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Kangaroo Spotting

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Wednesday, May 28, 2014

What puts you at Risk for PND?

Sara Heidinger Photography

Some common post-natal depression risk factors:
  • Lack of practical or emotional support
  • Isolation
  • History of depression
  • Difficult relationship with your own mother
  • Abuse
I have all of these contributing factors, and there are certainly may more.

The relationship I have with my Mother has always been challenging. I find comfort in the idea that children choose their parents before they arrive on this Earth. Well damn, I was ambitious because every day has been a learning experience if that's the case.

My Mom loves as hard as she bites and has a very selective memory about the later. She wanted to toughen me up. I get that. It’s just that she didn't need to use a jackhammer to tenderize the sensitive little piece of meat that was me. Parents, please choose your tools wisely.

No mother-daughter relationship is perfect and I’m lucky enough to have a mother- and she does mean well, and she does love me. Growing up, I witnessed some parenting strategies I’d like to emulate and many I would choose to avoid.

It’s tricky if you disagree with the way you were raised. Trying to parent in the opposite way can lead to an extreme on the other side of the spectrum- which can be just as damaging. Finding a balance between the two styles is the real test.

Balance. A lifelong assignment never finished.

But back to the PND risk factors, based on the conversations I've had with my peers, I have to wonder if we should add ‘independence’ to the list.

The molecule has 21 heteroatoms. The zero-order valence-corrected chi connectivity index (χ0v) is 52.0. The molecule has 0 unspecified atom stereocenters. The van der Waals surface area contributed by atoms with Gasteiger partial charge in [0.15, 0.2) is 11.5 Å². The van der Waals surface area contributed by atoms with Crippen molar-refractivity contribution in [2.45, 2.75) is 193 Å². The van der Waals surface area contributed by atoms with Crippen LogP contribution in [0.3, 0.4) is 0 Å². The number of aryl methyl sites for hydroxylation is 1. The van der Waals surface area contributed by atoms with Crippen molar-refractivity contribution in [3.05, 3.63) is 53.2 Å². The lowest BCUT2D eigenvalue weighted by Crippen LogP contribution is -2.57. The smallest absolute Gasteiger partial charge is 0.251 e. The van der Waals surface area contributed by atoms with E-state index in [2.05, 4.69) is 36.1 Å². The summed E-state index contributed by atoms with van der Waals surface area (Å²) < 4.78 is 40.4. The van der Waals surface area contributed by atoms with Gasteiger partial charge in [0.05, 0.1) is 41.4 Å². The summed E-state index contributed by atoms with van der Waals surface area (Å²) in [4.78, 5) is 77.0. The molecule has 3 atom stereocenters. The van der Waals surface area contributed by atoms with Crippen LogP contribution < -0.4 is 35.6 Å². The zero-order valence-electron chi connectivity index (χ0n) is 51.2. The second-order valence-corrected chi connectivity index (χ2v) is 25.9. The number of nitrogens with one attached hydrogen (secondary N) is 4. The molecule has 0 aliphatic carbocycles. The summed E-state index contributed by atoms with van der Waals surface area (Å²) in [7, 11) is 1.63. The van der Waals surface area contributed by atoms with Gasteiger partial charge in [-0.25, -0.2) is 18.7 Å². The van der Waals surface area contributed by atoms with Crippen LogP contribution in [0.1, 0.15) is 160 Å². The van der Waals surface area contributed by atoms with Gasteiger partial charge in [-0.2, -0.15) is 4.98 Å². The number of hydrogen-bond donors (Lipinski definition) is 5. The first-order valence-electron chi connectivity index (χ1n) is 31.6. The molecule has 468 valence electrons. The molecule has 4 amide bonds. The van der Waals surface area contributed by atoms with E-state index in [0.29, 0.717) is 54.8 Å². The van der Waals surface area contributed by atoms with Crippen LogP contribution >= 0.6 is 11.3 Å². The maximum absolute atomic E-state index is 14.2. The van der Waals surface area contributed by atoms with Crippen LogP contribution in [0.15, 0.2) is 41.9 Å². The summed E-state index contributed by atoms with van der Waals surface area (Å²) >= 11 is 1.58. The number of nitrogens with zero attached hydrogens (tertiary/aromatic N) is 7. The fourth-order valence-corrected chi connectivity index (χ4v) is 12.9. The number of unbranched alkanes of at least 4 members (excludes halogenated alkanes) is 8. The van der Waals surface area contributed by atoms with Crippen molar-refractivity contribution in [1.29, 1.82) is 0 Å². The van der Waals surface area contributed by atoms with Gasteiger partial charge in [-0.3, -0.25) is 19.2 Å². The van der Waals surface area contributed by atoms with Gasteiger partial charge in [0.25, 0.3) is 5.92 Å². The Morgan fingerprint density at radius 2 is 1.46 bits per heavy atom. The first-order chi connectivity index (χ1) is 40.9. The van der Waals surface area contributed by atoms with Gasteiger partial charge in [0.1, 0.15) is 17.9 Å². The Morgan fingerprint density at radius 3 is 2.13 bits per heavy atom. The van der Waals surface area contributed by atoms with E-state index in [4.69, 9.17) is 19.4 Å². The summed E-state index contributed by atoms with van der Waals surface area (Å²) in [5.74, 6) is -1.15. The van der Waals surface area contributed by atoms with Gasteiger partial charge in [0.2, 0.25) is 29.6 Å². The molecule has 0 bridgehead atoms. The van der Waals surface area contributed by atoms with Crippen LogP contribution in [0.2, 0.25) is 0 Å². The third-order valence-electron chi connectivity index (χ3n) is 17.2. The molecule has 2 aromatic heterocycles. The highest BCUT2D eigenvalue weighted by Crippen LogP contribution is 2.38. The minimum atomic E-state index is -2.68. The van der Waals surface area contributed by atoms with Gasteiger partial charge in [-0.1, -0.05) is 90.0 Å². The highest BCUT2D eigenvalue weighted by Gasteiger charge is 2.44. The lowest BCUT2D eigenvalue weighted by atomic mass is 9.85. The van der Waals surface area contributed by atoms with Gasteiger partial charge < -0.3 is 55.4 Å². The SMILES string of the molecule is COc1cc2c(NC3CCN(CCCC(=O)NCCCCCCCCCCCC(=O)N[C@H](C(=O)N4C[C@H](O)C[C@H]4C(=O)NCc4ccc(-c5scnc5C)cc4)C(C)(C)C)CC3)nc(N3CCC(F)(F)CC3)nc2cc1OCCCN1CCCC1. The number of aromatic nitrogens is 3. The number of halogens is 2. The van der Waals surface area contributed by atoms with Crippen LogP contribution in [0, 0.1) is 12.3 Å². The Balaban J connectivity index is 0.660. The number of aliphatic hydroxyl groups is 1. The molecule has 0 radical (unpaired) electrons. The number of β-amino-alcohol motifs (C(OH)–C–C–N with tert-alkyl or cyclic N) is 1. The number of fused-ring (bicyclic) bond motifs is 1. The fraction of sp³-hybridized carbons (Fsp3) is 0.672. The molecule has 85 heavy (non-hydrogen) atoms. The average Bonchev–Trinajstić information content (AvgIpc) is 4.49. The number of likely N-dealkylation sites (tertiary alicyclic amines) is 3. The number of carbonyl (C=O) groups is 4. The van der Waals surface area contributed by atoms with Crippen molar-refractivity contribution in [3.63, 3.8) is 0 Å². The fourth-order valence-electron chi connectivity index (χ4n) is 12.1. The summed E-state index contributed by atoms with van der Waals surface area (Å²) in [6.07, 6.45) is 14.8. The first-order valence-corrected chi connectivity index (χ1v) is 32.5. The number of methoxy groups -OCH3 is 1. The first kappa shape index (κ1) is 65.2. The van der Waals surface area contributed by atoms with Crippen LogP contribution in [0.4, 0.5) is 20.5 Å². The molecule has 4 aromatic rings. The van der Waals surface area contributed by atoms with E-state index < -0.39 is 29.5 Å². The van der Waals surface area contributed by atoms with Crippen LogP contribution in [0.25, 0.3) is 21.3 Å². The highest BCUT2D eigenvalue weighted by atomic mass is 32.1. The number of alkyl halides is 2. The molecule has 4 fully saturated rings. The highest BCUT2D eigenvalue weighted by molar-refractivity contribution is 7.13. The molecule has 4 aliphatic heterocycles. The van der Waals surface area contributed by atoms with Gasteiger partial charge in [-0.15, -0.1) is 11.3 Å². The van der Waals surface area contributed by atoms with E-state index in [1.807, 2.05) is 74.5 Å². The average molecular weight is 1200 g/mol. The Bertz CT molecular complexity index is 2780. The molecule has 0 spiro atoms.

Many of my friends are waiting until their 30’s to have children.  We are educated, have careers, traveled, and have carefully chosen our partners. We are realistic about motherhood- I did not romanticize it at all.  I can’t count how many times I heard, “Having children will be the hardest thing you’ll ever do.” That didn't scare me.

Then it happens, you become a mother. All that independence... gone. Everything I learned about self-sufficiency is thrown out with the dirty diapers. My newborn could care less that I know how to live out of a suitcase or open my own jar of pickles. 

Being a parent is not a one person or even a two person job. My husband is an incredible father but unfortunately he works 12 hours per day. I could probably manage the tiny, new human in our house but one can only survive so long when you have to choose between eating, showering and sleeping. Not to mention dealing with the hormonal roller-coaster. This is where ‘the village’ needs to  step in and assist new Moms!

And if the village can’t read your mind, you can always ask for help.  An exercise in humility itself but trust me, it’s worth it to have an extra pair of hands.

A few months after my daughter’s birth, I found myself at a low point. I felt isolated and drained.  I worked up the courage to ask someone for help. This person appeared surprised, told me that they never once asked anyone for help with all of their own children. It stung briefly like the hot tingle after a slap. I thought, "She didn't mean it that way." When the conversation was repeated again, a few days later, I felt resentful, humiliated, but I promised myself I would show nothing but gratitude for the help I felt like I begged for.